On the morning of her first birthday she received her first rectal scope and biopsy. There was concern for sugar intolerance and for her esophagus. We were told there was no need to try a probiotic, or examine candida. Instead she was prescribed an elemental (amino acid) based formula, and we had to try three before finding one she did not vomit profusely. She grew, but her symptoms worsened. She did not tolerate diaper creams, diapers, crayons, bath soap, or stickers on her skin. All induced vomiting, diarrhea, and shock like symptoms that were frightening. She began eating non-food items, and her eczema became full body. She was prescribed inhalers for coughing but the cause was unknown.
By 16 months old she had 5 fruits that she appeared to tolerate. We now began to see her have hives, swollen eyes, and manic behavior. The allergist conducted patch testing (APT) which made her extremely ill. The result was a scar on her back where corn had been tested. We were told to immediately wean her from the elemental formula which had a corn base, and to feed her homemade almond milk because there was no formula in existence without corn. Move quickly getting other foods into her diet, and know that she was in good enough condition to go a month without worrying that she was not getting her daily recommended nutrition. She had never been failure to thrive.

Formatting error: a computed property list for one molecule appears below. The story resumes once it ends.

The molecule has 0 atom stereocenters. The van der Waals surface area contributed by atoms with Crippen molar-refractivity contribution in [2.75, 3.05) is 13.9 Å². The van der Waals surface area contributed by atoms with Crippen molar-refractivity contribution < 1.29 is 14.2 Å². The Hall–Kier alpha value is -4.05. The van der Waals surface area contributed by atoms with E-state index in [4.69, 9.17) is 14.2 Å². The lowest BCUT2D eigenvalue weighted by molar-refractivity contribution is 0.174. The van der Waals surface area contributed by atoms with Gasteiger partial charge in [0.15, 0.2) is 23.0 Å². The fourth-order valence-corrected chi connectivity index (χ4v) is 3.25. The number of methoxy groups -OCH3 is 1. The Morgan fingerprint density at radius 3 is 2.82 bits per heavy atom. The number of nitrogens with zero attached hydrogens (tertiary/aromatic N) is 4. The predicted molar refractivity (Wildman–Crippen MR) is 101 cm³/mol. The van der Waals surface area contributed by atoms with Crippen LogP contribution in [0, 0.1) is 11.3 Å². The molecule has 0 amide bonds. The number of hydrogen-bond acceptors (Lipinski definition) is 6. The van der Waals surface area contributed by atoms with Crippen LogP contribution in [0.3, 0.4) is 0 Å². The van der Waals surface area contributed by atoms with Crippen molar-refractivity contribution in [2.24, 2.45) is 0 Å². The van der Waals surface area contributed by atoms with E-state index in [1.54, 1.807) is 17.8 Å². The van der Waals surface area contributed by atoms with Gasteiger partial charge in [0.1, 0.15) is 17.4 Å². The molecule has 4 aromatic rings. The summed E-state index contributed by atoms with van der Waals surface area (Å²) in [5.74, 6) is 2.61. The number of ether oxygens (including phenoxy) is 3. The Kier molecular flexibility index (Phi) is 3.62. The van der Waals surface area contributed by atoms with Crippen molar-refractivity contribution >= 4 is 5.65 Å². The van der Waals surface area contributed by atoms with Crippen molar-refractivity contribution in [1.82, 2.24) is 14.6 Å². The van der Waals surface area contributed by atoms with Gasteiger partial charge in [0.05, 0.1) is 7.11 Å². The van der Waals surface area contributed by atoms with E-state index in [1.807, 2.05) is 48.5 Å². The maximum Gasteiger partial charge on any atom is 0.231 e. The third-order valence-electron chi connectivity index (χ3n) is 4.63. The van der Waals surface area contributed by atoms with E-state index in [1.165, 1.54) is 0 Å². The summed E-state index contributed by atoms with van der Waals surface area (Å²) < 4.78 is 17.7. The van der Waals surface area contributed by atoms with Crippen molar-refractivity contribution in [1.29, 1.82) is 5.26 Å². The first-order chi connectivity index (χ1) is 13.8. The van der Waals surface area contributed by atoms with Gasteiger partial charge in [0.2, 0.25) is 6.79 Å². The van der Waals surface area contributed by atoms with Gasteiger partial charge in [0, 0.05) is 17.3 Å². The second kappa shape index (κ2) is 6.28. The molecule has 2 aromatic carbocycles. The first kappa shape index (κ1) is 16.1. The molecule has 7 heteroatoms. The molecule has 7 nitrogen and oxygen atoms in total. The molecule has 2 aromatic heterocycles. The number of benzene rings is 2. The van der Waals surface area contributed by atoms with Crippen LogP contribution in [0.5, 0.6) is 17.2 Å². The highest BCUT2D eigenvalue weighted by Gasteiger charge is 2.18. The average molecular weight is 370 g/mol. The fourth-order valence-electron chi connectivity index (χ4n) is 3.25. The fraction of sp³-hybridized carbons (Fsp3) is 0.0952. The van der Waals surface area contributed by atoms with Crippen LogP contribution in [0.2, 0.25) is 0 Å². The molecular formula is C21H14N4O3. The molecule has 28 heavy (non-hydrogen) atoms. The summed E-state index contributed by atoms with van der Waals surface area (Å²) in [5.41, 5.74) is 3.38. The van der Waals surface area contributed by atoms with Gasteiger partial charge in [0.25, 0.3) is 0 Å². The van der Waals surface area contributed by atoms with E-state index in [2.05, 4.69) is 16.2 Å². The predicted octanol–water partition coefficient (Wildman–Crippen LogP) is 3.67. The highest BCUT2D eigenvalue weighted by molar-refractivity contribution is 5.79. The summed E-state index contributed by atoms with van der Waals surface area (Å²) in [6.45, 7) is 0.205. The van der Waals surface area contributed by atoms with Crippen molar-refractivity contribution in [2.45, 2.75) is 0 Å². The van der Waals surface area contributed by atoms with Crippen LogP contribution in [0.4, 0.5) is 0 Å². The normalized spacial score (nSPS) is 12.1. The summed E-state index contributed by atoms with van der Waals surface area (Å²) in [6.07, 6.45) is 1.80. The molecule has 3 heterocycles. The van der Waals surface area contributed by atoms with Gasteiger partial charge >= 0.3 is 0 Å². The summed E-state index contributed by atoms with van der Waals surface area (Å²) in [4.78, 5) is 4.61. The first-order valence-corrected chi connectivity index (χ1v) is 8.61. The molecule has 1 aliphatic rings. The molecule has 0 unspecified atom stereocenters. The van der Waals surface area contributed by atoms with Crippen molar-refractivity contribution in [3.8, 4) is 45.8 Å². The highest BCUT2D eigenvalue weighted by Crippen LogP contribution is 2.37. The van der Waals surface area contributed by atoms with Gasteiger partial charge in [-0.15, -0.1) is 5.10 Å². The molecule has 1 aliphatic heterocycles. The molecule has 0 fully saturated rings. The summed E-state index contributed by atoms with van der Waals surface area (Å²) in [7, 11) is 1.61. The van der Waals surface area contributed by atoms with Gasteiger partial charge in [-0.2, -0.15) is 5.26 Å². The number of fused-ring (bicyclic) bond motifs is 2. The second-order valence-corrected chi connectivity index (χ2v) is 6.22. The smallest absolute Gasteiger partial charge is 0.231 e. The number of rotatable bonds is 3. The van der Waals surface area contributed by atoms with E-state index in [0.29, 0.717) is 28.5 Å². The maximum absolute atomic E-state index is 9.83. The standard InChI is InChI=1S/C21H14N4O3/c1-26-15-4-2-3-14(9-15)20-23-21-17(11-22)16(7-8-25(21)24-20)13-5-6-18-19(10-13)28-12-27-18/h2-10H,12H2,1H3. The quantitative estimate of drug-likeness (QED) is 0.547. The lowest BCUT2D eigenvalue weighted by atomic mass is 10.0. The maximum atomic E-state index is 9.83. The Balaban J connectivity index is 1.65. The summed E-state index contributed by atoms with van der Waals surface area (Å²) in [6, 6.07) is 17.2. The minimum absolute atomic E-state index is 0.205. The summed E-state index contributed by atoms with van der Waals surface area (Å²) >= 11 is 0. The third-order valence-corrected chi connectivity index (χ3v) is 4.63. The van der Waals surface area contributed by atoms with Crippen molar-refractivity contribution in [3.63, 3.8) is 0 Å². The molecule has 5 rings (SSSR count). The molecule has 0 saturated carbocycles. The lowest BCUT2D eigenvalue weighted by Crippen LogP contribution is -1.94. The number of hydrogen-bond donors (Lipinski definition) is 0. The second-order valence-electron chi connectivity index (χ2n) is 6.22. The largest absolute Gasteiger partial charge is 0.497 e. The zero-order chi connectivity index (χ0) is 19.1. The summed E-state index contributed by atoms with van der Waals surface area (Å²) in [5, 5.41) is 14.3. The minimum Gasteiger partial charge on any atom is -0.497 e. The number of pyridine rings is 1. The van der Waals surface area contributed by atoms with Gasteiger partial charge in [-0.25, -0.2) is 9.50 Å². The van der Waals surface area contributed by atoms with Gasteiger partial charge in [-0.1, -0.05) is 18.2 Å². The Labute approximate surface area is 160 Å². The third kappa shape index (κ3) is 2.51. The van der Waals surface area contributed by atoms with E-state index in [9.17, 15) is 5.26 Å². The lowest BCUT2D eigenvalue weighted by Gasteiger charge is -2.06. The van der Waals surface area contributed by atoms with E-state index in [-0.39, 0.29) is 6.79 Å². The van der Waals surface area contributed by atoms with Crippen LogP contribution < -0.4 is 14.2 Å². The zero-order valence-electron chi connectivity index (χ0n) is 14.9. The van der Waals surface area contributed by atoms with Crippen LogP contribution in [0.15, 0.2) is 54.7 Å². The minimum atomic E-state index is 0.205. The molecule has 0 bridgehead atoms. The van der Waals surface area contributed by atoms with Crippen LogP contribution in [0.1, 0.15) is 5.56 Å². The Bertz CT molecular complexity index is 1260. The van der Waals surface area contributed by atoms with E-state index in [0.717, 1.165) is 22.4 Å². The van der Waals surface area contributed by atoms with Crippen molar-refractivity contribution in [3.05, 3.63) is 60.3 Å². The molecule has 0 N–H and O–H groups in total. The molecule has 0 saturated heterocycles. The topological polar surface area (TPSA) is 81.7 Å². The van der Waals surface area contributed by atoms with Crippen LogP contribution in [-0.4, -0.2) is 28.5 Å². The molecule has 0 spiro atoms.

It was unrealistic to think that at 18 months she would suddenly be able to tolerate food. And none of the specialists had an answer. We stopped the formula and began giving her almond milk as instructed, and she stopped eating. Every 3rd bottle she vomited uncontrollably and she battled dehydration. She lost 22 ounces, and we were watching her starve to death. This was the turning point. I suddenly remembered a doctor and a book that was loaned to me when she was born, and I searched the internet. Multiple intolerances, leaky gut, lack of bile, Illeal Lymphoid Nodular Hyperplasia, Non-Specific Colitis and it was all falling into place. All FPIES, and also all GAPS. Ellie needed food NOW, but the fear was crippling. I had been warned to stay away from high protein foods because she would most certainly react, but the GAPs diet started with meat broth. So not knowing what else to do I sent an email to Dr. Campbell-McBride in hopes of finding help where there was none.
What I received from Dr. Campbell-McBride’s email was hope, and the confirmation to start the introduction stage with Ellie. I put her back on the elemental formula, and began rotating through as many broths as I could find for corn and soy free meat. Ellie’s healing began, and within one month she was completely formula free, completely GAPS, and completely on the path to healing. No cough, no sunk eyes, no unexplained vomiting. Instead, she wakes up laughing. She has words. In fact, the first time we took her off of the formula she said 6 new words within 24 hours. She DANCES. She holds a beat, bobs up and down, twirls in circles, and sings all day long.
We don’t know how long it will take Ellie to find healing, or move through the stages of GAPS, but that is ok; because now she eats Real Food, and now she has hope.